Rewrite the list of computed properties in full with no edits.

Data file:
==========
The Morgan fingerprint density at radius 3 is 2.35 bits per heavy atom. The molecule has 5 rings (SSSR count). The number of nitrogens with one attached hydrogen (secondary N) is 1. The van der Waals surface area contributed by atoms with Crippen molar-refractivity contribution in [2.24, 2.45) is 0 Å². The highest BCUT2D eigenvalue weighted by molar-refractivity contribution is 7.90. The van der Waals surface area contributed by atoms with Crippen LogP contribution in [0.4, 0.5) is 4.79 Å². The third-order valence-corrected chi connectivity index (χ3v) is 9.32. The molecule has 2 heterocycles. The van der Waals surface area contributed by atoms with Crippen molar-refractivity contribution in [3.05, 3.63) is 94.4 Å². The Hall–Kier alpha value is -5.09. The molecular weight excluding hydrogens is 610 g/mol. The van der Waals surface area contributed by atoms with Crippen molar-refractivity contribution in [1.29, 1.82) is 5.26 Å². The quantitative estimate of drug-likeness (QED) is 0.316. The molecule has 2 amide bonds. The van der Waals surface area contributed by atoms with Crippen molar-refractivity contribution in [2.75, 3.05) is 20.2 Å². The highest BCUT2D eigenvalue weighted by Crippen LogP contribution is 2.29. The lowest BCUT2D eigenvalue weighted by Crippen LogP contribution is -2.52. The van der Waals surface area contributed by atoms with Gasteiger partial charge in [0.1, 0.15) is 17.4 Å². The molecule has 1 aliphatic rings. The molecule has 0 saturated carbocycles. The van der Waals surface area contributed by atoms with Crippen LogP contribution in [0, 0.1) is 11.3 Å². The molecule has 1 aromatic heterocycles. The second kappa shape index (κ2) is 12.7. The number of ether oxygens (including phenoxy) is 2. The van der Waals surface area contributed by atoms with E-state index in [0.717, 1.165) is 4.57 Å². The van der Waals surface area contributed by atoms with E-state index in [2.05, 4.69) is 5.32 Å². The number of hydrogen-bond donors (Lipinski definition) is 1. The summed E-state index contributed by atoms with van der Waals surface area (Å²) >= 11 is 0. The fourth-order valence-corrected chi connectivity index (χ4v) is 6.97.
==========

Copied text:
The Morgan fingerprint density at radius 3 is 2.35 bits per heavy atom. The molecule has 5 rings (SSSR count). The number of nitrogens with one attached hydrogen (secondary N) is 1. The van der Waals surface area contributed by atoms with Crippen molar-refractivity contribution in [2.24, 2.45) is 0 Å². The highest BCUT2D eigenvalue weighted by molar-refractivity contribution is 7.90. The van der Waals surface area contributed by atoms with Crippen LogP contribution in [0.4, 0.5) is 4.79 Å². The third-order valence-corrected chi connectivity index (χ3v) is 9.32. The molecule has 2 heterocycles. The van der Waals surface area contributed by atoms with Crippen molar-refractivity contribution in [3.05, 3.63) is 94.4 Å². The Hall–Kier alpha value is -5.09. The molecular weight excluding hydrogens is 610 g/mol. The van der Waals surface area contributed by atoms with Crippen molar-refractivity contribution in [1.29, 1.82) is 5.26 Å². The quantitative estimate of drug-likeness (QED) is 0.316. The molecule has 2 amide bonds. The van der Waals surface area contributed by atoms with Crippen molar-refractivity contribution in [2.75, 3.05) is 20.2 Å². The highest BCUT2D eigenvalue weighted by Crippen LogP contribution is 2.29. The lowest BCUT2D eigenvalue weighted by Crippen LogP contribution is -2.52. The van der Waals surface area contributed by atoms with Gasteiger partial charge in [0.1, 0.15) is 17.4 Å². The molecule has 1 aliphatic rings. The molecule has 0 saturated carbocycles. The van der Waals surface area contributed by atoms with Crippen LogP contribution in [0, 0.1) is 11.3 Å². The molecule has 1 aromatic heterocycles. The second kappa shape index (κ2) is 12.7. The number of ether oxygens (including phenoxy) is 2. The van der Waals surface area contributed by atoms with E-state index in [0.717, 1.165) is 4.57 Å². The van der Waals surface area contributed by atoms with E-state index in [2.05, 4.69) is 5.32 Å². The number of hydrogen-bond donors (Lipinski definition) is 1. The summed E-state index contributed by atoms with van der Waals surface area (Å²) >= 11 is 0. The fourth-order valence-corrected chi connectivity index (χ4v) is 6.97.